How to Prevent Ragwort Poisoning July 02 2014

Ragwort is well known to be poisonous to horses. A small amount over a long period can be just as fatal as a large amount at once. Ragwort damages the liver and the initial effects can be that the horse becomes lethargic, can’t be bothered or perhaps behaves in a way that is not at all usual. He also becomes really sensitive to sun, developing photosensitisation where the skin becomes inflamed in those areas of the skin which are pink and these areas become painful when exposed to sunlight.  The horse may eat well but will lose weight. Eventually he could go blind, have real problems breathing and start to wobble when walking. Maybe he will lean with his head against the wall. Death can come very fast.

One of the things that you have to remember is that when you buy your horse, he may have already been eating ragwort and that when he eats some more, it takes him over the limit and he starts suffering very quickly. There are often no signs of any problems until the condition has progressed, then it is too late to do something about it. It is very serious for horses.

However, first of all you must recognise the plant! Then you must be aware of the growing season. Seedlings are around in the Autumn and are about 10 to 15mm high. The rosettes appear in early Spring and then from May to October the plant flowers and can reach up to 2 meters in height! When the flowers have finished, the thousands of seeds then tend to grow near to the original plant or can be carried to other sites by wind, animals, water or you! This is why you must deal with ragwort in your field and encourage your friends and neighbours to get rid of ragwort too.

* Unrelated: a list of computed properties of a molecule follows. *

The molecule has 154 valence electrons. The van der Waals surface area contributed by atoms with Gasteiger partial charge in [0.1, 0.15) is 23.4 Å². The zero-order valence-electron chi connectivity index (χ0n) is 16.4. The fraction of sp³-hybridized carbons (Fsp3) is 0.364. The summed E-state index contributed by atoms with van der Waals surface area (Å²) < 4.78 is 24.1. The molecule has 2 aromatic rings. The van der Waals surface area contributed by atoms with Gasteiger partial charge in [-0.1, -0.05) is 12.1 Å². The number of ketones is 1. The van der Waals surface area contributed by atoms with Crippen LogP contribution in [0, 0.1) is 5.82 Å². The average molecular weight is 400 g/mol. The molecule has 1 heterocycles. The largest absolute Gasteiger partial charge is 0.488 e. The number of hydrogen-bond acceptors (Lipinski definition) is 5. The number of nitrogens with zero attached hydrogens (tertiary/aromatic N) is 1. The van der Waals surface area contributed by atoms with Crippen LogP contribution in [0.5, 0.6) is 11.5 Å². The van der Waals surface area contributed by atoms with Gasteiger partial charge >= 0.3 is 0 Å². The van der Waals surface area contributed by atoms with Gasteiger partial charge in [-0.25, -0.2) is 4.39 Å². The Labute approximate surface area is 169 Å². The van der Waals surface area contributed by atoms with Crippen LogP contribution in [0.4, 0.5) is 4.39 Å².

Young plants taste less bitter than older ones but ragwort which has come to the end of its season and has died does not taste bitter - consequently beware of getting it mixed up with haylage etc.

Ragwort is also harmful to humans so you must wear gloves and protective clothes to avoid getting into contact with it. Remove when it is in its young stage - if you have to remove it when it is flowering, wear a face mask to avoid breathing in the pollen. You must remove the roots as new plants will spring up from root left in the soil. Then, you must burn it, using advice from the Defra site.  

Unfortunately, ragwort seeds live in the soil and will germinate years later. Keeping your land ragwort free is a continual process but worth it.

Here at Mane Supplies we have a range of protective clothing, for many applications, click here.